This post was written by Marc Chardon and Hal Williams. It was originally featured on The Huffington Post, October 30, 2012.
In part one and part two of this blog series, we introduced the concept of supporter shift and explored how people today are searching for something very different when they engage with nonprofits, particularly those who have grown up with the immediacy we get from technology.
Stepping back for a minute, you might ask what’s different in how people are interacting and what they’re expecting.
- First, communication and the search for information are happening in real time.
- Second, the greatly shortened message size enforced by tools like Twitter leaves us little room to be abstract. Users get to the point, quickly. Conversation is more literal and honest.
- Third, responsiveness is expected, all the time. After all, if we can ask for information in real time, we also expect an answer right back.
All of this means that nonprofits can no longer treat supporters like they treated donors; as episodic participants that they may have only asked for donations or sent a report to once a year. The good news is that the time spent in building and participating in engagement can pay off handsomely.
Nonprofits want donors. They depend on volunteers. They need ambassadors. And they require participants willing to change their behavior to get to the human gain they are committed to achieving. Only one kind of person can play many, if not all of these roles. That person is a nonprofit’s supporters. They are foremost prospects for volunteering and can often help (within a careful structure) do jobs now done by paid staff, at times with more energy. They are ambassadors with not only belief but credibility. They have led by personal example. And they can become participants. Susan G. Komen for the Cure has an annual race hosted by its Triangle North Carolina affiliate to support breast cancer programs, research and prevention. They are now asking all 25,000 participants to commit personally to getting a breast cancer screening annually and ask a friend to do so, as well. That’s a significant number toward program success.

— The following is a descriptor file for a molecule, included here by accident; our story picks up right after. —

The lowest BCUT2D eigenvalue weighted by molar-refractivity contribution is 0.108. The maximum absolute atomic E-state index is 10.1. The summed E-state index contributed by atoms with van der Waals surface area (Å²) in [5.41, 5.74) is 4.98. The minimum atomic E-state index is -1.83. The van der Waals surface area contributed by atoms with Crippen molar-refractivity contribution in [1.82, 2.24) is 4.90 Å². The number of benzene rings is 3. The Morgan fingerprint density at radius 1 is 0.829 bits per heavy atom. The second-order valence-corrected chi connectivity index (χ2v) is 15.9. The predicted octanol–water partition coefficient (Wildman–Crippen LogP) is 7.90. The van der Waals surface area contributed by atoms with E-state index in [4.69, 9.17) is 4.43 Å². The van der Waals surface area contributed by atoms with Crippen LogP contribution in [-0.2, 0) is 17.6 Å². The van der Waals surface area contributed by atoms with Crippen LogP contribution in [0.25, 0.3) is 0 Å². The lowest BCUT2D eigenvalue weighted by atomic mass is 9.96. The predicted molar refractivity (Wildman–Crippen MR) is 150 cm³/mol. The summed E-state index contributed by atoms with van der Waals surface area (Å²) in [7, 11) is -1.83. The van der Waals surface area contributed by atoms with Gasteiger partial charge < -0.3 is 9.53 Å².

In the end, if nonprofits cultivate true supporters, they will end up with brand ambassadors who amplify their message, who give their time and money, and who become “friendraisers” for the organization. The supporter and the purpose will become intertwined, and the nonprofit will be the beneficiary of the resulting passion.
Like it or not, the Boomers won’t be in charge forever. Members of Generation X — often that lost group people fail to talk about — are stepping into leadership roles as thousands of Boomers leave the workforce each day. And Millennials are not far behind, beginning to show what they can do, the impact they can make, and how different they are. As this shift happens in the world, supporter shift is happening throughout the nonprofit sector. The degree to which it will help or hurt is up to the investment nonprofits make in understanding their younger supporters, and the long journey they could and should make with you.
Download the full paper that inspired the Supporter Shift blog series.
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